There is a shift in in the frequency with which one of two equally licit variants is selected.

Message Change

UM and UH are functionally differentiated to signal different messages.

There is a shift in the frequency of the message that is being communicated.

Silence Predictive Power

Under the changing messages hypothesis, the predictive power of the duration of following silences should be stable.

Under the changing usage hypothesis, its predictive power should decrease as speakers start using “um” more often irrespective of the context.

Silence Predictive Power

Filled Pause Choice as a Sociolinguistic Variable

It it quacks like a duck…

  • (UHM) exhibits a quantitative systematicity much like any sociolinguistic variable.
  • The basic rate at which a speaker uses UM is arbitrary, thus must be learned, thus constitutes an aspect of their knowledge of their language.
  • Accounting for (UHM)’s systematicity within a grammatical framework seems a bit far fetched.
  • \(\text{FilledPauseP}\leftrightarrow\text{ə}\langle\text{m}\rangle/\text{___}\alpha(\text{silence})\)

Not words like any other

(UHM) does not behave like other vowel initial words with respect to phonologically conditioned allomorphy.

a apple pear (UHM)
[ə] x 42
[ən] x 0
[ei] ? ? 112

“The Sociocultural Selector”

Sociolinguistic variables exhibit very similar quantitative systematicity across multiple levels of language:

  • Discourse
  • Syntax
  • Morphology
  • Phonology
  • Phonetics
  • Whatever inserts “UM”.

The nature of this systematicity may be best located outside of the formal properties of each of these systems, what Preston (2004) calls a “sociocultural selection device.”

(UHM) More Specifically

Colleagues in allied fields of psycholinguistics are very interested in filled pauses, the effect they have on listeners, and how they fit into models of speech planning.

The End

References

  • Acton, E. K. (2011). On gender differences in the distribution of um and uh. University of Pennsylvania Working Papers in Linguistics, 17(2), 2.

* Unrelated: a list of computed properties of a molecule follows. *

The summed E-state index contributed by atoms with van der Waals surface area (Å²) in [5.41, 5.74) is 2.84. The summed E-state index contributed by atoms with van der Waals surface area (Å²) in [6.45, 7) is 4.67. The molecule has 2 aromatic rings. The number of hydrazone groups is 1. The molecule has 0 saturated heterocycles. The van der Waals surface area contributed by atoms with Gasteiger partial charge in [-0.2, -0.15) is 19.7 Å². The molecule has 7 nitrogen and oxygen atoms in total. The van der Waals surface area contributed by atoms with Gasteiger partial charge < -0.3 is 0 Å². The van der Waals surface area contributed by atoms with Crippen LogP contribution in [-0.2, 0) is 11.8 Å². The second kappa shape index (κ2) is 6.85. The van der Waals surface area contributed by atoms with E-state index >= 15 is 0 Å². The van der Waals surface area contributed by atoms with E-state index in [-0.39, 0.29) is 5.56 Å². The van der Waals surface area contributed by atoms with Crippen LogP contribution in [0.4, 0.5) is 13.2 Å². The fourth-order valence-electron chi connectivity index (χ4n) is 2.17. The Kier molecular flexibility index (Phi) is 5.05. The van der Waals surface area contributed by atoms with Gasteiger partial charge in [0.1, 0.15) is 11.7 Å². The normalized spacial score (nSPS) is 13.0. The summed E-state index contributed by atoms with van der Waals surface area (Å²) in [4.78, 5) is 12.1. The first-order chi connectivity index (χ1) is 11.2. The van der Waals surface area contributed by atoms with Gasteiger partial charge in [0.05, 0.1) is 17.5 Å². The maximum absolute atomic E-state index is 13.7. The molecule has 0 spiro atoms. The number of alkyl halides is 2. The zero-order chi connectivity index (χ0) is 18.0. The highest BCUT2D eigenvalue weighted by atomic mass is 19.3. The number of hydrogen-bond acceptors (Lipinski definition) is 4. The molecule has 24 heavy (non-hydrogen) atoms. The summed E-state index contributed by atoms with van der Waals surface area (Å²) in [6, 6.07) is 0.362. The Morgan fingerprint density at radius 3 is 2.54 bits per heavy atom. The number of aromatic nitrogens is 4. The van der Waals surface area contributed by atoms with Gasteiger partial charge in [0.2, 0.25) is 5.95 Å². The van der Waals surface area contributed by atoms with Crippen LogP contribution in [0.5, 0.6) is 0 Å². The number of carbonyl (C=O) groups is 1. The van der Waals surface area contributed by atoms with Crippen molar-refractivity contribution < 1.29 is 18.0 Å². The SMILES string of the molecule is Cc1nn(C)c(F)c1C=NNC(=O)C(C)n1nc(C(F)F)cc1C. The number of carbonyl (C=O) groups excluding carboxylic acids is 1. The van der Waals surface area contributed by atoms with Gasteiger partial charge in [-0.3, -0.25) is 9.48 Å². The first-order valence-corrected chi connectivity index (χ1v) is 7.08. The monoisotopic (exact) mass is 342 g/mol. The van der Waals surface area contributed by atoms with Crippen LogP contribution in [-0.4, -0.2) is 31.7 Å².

• Clark, H. H., & Fox Tree, J. E. (2002). Using uh and um in spontaneous speaking. Cognition, 84, 73–111.
  • D’Arcy, A. (2012). The diachrony of quotation: Evidence from New Zealand English. Language Variation and Change, 24(03), 343–369. doi:10.1017/S0954394512000166
  • Kendall. (2013). Closer Looks at Speech Rate and Pause Variation. Palgrave Macmillian. doi:10.1057/9781137291448.0012
  • Labov, W. (1969). Contraction, Deletion, and Inherent Variability of the English Copula. Language, 45(4), 715–762.
  • Labov, W., Cohen, P., Robins, C., & Lewis, J. (1968). The Study of the Non-Standard English of Negro and Puerto Rican Speakers in New York City: Phonological and grammatical analysis: Report on Co-operative Research Project 3288. New York: Columbia University Press.
  • Laserna, C. M., Seih, Y. T., & Pennebaker, J. W. (2014). Um… who like says you know. Filler word use as a function of age, gender, and personality. Journal of Language and Social Psychology, 33(3), 328-338.
  • Preston, D. R. (2004). Three kinds of sociolinguistics: A psycholinguistic perspective. In C. Fought (Ed.), Sociolinguistic Variation: Critical Reflections (pp. 140–158). New York: Oxford University Press.
  • Tottie, G. (2014). On the use of uh and um in American English. Functions of Language, 21(1), 6–29. doi:10.1075/fol.21.1.02tot
  • Wieling, M., Grieve, J., Bouma, G., Fruehwald, J., & Coleman, J. (forthcoming). Variation and change in the use of hesitation markers in Germanic languages.